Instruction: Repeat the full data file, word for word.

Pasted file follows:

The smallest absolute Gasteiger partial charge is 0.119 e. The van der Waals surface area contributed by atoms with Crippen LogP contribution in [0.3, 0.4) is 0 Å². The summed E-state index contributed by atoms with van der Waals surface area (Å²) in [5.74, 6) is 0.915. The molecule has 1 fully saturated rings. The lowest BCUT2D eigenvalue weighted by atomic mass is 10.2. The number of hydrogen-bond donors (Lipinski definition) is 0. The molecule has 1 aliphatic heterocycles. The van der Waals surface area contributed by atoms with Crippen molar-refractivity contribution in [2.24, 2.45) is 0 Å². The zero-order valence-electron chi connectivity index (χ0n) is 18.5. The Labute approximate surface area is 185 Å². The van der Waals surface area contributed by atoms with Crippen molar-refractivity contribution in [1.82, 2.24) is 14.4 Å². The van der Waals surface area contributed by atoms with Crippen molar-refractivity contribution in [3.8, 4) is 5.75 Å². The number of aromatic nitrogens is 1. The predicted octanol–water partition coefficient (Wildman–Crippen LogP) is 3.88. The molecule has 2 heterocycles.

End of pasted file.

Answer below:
The smallest absolute Gasteiger partial charge is 0.119 e. The van der Waals surface area contributed by atoms with Crippen LogP contribution in [0.3, 0.4) is 0 Å². The summed E-state index contributed by atoms with van der Waals surface area (Å²) in [5.74, 6) is 0.915. The molecule has 1 fully saturated rings. The lowest BCUT2D eigenvalue weighted by atomic mass is 10.2. The number of hydrogen-bond donors (Lipinski definition) is 0. The molecule has 1 aliphatic heterocycles. The van der Waals surface area contributed by atoms with Crippen molar-refractivity contribution in [2.24, 2.45) is 0 Å². The zero-order valence-electron chi connectivity index (χ0n) is 18.5. The Labute approximate surface area is 185 Å². The van der Waals surface area contributed by atoms with Crippen molar-refractivity contribution in [1.82, 2.24) is 14.4 Å². The van der Waals surface area contributed by atoms with Crippen molar-refractivity contribution in [3.8, 4) is 5.75 Å². The number of aromatic nitrogens is 1. The predicted octanol–water partition coefficient (Wildman–Crippen LogP) is 3.88. The molecule has 2 heterocycles.